Japan will seek to achieve assistance that effectively reaches the people by accurately identifying the needs of the residents of target areas, and engaging as far as possible in a dialogue with residents and other interested parties throughout the process from policy and project formulation and implementation to monitoring and evaluation. To this end, collaboration and co-ordination with aid-related entities, donor countries, NGOs and others will be pursued.

ii. Assistance to strengthen local communities

In the case that a government is not functioning fully, Japan will support improvements in the administrative capacity of the government. But since, in such a case, there is a risk that assistance through the government may not reach the people directly, assistance to local communities and projects based on a participatory approach shall also be combined. The local community's ability to protect its members from "want" and "fear" will be improved by reinforcing community bonds and strengthening the functions of the local community.

iii. Assistance that emphasizes empowering of people

People will be regarded not just as a target of assistance but also as the "promoters of development" in their societies. Importance will therefore be placed on empowering people to become self-reliant. In concrete terms, this means providing vocational training and necessary services such as health and educational services, and improving institutions and policies conducive to realizing the potential of people's ability in order to foster self-help.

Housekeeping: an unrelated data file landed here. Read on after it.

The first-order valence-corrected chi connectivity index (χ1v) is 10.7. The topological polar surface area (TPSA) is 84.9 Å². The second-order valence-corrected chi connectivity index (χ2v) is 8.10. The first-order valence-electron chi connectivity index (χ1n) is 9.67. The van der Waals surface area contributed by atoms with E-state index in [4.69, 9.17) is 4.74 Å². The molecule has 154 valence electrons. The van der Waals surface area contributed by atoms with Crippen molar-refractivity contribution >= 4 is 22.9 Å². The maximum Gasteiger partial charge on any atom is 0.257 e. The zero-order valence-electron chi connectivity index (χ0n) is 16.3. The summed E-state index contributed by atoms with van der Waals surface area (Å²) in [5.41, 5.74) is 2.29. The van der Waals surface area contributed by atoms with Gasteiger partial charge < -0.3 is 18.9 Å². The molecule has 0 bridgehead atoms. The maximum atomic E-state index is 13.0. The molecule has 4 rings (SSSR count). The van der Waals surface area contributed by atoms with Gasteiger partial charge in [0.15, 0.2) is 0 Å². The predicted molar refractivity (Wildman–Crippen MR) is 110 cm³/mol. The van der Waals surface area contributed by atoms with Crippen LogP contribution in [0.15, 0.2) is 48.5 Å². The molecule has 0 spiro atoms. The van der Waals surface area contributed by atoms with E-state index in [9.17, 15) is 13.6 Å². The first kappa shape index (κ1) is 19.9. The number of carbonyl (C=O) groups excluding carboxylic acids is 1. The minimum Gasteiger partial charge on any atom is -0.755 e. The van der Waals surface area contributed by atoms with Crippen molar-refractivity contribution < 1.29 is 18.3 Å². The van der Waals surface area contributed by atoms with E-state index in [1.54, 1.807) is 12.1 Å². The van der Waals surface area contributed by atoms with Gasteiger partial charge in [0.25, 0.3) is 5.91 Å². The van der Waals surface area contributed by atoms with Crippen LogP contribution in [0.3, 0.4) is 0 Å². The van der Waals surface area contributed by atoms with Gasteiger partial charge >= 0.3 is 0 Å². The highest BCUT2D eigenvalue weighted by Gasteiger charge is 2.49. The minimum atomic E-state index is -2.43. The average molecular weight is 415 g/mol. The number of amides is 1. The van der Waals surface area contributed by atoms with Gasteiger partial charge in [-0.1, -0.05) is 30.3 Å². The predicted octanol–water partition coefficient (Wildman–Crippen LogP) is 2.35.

iv. Assistance that emphasizes benefiting people who are exposed to threats

Assistance based on the "human security" perspective requires addressing as comprehensively as possible the threats confronting the people bearing in mind both "freedom from want" such as poverty, and "freedom from fear" such as fear of conflict.

When assistance is provided, priority will be given to assisting people whose lives, livelihoods or dignity are currently or are highly likely to be endangered, through identifying the location of such people and their needs.

v. Assistance that respects cultural diversity

Assistance will be provided to build societies in which cultural diversity is respected and people are not discriminated against due to their cultural backgrounds. At the same time, attention will be paid so that human rights and the dignity of individuals are not threatened in the name of culture.

vi. Cross-sectoral assistance that mobilizes a range of professional expertise

People in countries subject to poverty and conflict face structurally complex problems. In order to address these problems, analyses will be made of their causes and structure, and specialist expertise in various fields will be mobilized as necessary so as to provide cross-sectoral assistance.